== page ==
Breton attended medical school, where he developed a particular interest in mental illness. The couple relocated to rue Fontaine No. He was an atheist. Anxious to combine the themes of personal transformation found in the works of Arthur Rimbaud with the politics of Karl Marx , Breton joined the French Communist Party in , from which he was expelled in Nadja , a novel about his encounter with an imaginative woman who later became mentally ill, was published in
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In New York, Breton and his colleagues curated Surrealist exhibitions that introduced ideas of automatism and intuitive art making to the first Abstract Expressionists. He worked in various creative media, focusing on collage and printmaking as well as authoring several books.
Breton innovated ways in which text and image could be united through chance association to create new, poetic word-image combinations. His ideas about accessing the unconscious and using symbols for self-expression served as a fundamental conceptual building block for New York artists in the s.
Accomplishments Breton was a major member of the Dada group and the founder of Surrealism. He was dedicated to avant-garde art-making and was known for his ability to unite disparate artists through printed matter and curatorial pursuits.
Breton drafted the Surrealist Manifesto in , declaring Surrealism as "pure psychic automatism," deeply affecting the methodology and origins of future movements, such as Abstract Expressionism. This notion re-gained potency during and after World War II, when the early Abstract Expressionist artists were creating works to demonstrate their outrage at the atrocities happening in Europe. He excelled in school and developed literary interests quite early.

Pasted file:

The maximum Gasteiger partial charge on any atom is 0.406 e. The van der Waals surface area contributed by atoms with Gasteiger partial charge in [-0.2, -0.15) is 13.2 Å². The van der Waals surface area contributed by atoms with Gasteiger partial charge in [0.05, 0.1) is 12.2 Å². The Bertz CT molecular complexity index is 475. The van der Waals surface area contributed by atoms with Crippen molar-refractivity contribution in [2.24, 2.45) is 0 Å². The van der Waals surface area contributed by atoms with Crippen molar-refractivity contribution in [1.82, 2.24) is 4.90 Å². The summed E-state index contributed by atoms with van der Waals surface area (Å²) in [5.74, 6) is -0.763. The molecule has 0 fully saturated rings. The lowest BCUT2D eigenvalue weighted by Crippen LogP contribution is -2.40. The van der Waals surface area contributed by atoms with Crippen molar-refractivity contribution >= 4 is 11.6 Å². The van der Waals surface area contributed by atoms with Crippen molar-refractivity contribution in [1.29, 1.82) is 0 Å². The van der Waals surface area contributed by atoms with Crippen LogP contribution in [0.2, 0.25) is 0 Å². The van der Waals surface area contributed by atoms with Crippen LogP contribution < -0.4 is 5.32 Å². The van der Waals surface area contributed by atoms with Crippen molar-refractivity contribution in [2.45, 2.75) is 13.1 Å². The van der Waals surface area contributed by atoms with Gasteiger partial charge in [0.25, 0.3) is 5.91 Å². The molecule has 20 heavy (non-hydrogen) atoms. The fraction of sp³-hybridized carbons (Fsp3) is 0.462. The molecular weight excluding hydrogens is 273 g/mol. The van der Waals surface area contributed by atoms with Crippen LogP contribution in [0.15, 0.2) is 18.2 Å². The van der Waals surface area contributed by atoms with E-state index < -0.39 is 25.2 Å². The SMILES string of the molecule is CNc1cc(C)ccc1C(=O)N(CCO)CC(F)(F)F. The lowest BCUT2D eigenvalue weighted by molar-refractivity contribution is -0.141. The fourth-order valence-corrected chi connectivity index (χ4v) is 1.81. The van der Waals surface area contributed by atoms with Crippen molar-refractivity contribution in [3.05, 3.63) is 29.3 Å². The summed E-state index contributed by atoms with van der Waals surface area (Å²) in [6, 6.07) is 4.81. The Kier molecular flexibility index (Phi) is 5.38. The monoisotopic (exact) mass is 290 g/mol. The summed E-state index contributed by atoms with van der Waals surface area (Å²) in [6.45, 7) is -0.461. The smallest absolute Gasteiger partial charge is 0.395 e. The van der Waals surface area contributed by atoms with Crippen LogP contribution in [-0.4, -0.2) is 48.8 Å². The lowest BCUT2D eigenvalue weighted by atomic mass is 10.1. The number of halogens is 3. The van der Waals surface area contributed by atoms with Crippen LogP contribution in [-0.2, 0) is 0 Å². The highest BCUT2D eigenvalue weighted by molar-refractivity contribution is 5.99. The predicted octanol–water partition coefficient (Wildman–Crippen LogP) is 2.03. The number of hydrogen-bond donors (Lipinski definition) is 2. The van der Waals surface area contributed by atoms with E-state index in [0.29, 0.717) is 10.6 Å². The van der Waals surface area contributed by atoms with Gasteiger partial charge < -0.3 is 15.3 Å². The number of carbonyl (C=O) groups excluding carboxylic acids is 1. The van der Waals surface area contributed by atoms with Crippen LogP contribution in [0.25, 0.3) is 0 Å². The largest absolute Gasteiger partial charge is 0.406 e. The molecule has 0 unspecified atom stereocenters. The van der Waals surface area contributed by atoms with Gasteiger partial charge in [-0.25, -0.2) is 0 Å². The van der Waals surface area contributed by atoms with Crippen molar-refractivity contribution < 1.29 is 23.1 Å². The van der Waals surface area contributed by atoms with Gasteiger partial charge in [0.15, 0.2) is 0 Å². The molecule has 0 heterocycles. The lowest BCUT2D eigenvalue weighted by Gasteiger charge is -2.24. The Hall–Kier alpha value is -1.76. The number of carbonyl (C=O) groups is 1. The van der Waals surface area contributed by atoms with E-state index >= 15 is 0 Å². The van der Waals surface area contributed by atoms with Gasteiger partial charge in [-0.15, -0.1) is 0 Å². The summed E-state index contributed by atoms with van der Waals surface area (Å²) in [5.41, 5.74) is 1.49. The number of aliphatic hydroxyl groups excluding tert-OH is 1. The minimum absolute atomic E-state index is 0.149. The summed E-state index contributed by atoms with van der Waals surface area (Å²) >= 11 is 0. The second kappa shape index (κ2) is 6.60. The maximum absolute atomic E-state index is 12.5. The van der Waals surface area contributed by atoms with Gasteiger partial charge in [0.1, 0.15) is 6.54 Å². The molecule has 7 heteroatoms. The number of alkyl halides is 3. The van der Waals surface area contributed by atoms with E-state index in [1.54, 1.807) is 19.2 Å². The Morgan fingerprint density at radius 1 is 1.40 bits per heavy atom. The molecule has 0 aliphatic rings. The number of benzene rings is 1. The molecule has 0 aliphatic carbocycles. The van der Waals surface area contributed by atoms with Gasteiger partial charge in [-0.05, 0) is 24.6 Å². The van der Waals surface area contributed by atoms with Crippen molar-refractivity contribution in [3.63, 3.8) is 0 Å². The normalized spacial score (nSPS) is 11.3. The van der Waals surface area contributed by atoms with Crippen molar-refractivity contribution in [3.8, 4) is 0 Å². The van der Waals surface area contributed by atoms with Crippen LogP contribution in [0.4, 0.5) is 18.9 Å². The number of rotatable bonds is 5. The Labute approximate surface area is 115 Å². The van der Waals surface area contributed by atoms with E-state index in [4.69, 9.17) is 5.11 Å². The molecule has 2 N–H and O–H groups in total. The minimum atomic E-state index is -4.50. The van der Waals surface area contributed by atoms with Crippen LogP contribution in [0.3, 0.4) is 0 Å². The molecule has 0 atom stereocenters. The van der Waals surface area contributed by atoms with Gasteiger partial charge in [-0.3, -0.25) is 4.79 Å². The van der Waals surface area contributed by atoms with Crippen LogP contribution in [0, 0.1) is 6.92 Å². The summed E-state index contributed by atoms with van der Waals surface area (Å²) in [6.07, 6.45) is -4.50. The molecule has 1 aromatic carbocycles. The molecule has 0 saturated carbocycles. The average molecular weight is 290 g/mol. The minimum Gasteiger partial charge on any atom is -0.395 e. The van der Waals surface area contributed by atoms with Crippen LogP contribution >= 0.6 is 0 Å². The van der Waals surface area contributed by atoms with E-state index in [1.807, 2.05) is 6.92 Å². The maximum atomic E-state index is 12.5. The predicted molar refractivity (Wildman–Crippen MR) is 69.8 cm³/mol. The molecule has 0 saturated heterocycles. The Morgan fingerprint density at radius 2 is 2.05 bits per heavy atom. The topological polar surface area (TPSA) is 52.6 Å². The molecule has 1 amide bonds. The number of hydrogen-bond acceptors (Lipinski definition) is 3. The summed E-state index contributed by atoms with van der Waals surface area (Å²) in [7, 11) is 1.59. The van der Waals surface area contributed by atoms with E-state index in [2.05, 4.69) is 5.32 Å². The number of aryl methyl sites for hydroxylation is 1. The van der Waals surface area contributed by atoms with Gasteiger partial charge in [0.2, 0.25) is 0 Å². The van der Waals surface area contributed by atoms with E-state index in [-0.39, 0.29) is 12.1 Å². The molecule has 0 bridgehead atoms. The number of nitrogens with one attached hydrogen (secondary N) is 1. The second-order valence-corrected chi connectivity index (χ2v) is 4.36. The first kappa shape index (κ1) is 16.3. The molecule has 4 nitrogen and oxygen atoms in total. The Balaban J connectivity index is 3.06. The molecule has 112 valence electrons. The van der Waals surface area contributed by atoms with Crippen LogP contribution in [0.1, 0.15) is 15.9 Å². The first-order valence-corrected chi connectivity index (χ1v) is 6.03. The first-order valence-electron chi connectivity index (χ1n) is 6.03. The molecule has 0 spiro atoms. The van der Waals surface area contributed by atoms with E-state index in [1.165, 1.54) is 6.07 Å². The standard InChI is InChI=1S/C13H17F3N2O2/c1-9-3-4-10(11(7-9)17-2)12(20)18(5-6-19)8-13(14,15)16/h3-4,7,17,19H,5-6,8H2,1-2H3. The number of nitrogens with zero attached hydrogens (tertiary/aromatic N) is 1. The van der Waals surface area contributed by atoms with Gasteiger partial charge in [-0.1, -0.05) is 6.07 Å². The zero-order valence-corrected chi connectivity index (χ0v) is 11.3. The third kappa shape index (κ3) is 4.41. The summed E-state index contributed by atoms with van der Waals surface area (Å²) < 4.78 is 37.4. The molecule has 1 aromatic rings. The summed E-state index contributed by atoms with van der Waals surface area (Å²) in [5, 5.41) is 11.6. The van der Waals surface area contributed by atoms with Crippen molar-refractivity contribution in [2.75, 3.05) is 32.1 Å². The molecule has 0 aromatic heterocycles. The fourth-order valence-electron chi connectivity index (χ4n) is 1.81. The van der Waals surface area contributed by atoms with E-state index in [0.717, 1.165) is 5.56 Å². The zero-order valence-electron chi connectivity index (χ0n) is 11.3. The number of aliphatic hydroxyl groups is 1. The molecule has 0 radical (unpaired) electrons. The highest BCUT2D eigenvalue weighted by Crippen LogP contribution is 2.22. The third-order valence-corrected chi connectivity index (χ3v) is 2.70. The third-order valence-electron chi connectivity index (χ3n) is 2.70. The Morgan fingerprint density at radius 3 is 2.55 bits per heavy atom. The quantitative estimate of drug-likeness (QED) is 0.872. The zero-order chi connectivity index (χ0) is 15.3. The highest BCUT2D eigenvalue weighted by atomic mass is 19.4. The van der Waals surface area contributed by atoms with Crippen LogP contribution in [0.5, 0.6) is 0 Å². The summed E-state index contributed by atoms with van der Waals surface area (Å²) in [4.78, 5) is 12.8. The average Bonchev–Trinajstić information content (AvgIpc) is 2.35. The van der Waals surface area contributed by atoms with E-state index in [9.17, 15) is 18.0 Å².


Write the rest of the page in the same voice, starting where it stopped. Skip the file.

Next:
Huysmans, Stephane Mallarme, and the German Romantic writers, all of whom informed his early thoughts on Avant-Gardism. By , Breton had a cultivated knowledge of Contemporary art and begun to study Anarchism as a political movement.
Originally published in in France, Les Vases communicants is an effort to show how the discoveries and techniques of surrealism could lead to recovery from despondency. This English translation makes available "the theories upon which the whole edifice of surrealism, as Breton conceived it, is based. His involvement with political thought and action led him to write about the relations between nations and individuals in a mode that moves from the quotidian to the lyrical. His dreams triggered a curious correspondence with Freud, available only in this book. As Caws writes, "The whole history of surrealism is here, in these pages.